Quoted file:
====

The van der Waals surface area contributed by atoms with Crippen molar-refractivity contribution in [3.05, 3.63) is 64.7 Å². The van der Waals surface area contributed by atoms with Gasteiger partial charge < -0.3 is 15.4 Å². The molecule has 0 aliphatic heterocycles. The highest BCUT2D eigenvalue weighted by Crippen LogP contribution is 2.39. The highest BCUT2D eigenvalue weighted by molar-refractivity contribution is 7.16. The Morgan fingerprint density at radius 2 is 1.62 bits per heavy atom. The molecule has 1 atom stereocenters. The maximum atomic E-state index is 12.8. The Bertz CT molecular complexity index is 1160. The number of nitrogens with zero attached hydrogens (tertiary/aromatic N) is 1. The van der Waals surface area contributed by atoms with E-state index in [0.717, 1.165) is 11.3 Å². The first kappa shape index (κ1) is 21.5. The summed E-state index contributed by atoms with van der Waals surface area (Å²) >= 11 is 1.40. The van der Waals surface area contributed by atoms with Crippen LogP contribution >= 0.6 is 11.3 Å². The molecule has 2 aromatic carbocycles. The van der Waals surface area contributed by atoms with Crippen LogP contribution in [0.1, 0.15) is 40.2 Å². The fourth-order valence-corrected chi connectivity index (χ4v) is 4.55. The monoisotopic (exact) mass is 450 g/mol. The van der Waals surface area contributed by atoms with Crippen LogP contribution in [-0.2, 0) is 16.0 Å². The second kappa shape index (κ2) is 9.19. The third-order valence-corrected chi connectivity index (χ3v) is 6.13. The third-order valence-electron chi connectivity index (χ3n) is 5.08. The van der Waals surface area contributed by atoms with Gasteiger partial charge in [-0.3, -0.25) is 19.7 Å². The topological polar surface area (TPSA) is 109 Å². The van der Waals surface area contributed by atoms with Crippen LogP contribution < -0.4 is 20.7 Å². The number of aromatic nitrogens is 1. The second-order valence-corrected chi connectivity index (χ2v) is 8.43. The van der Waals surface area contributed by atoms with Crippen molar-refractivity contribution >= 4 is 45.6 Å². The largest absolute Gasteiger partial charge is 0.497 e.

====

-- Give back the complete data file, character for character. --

The van der Waals surface area contributed by atoms with Crippen molar-refractivity contribution in [3.05, 3.63) is 64.7 Å². The van der Waals surface area contributed by atoms with Gasteiger partial charge < -0.3 is 15.4 Å². The molecule has 0 aliphatic heterocycles. The highest BCUT2D eigenvalue weighted by Crippen LogP contribution is 2.39. The highest BCUT2D eigenvalue weighted by molar-refractivity contribution is 7.16. The Morgan fingerprint density at radius 2 is 1.62 bits per heavy atom. The molecule has 1 atom stereocenters. The maximum atomic E-state index is 12.8. The Bertz CT molecular complexity index is 1160. The number of nitrogens with zero attached hydrogens (tertiary/aromatic N) is 1. The van der Waals surface area contributed by atoms with E-state index in [0.717, 1.165) is 11.3 Å². The first kappa shape index (κ1) is 21.5. The summed E-state index contributed by atoms with van der Waals surface area (Å²) >= 11 is 1.40. The van der Waals surface area contributed by atoms with Crippen LogP contribution >= 0.6 is 11.3 Å². The molecule has 2 aromatic carbocycles. The van der Waals surface area contributed by atoms with Crippen LogP contribution in [0.1, 0.15) is 40.2 Å². The fourth-order valence-corrected chi connectivity index (χ4v) is 4.55. The monoisotopic (exact) mass is 450 g/mol. The van der Waals surface area contributed by atoms with Crippen LogP contribution in [-0.2, 0) is 16.0 Å². The second kappa shape index (κ2) is 9.19. The third-order valence-corrected chi connectivity index (χ3v) is 6.13. The third-order valence-electron chi connectivity index (χ3n) is 5.08. The van der Waals surface area contributed by atoms with Gasteiger partial charge in [-0.3, -0.25) is 19.7 Å². The topological polar surface area (TPSA) is 109 Å². The van der Waals surface area contributed by atoms with Crippen LogP contribution < -0.4 is 20.7 Å². The number of aromatic nitrogens is 1. The second-order valence-corrected chi connectivity index (χ2v) is 8.43. The van der Waals surface area contributed by atoms with Crippen molar-refractivity contribution >= 4 is 45.6 Å². The largest absolute Gasteiger partial charge is 0.497 e.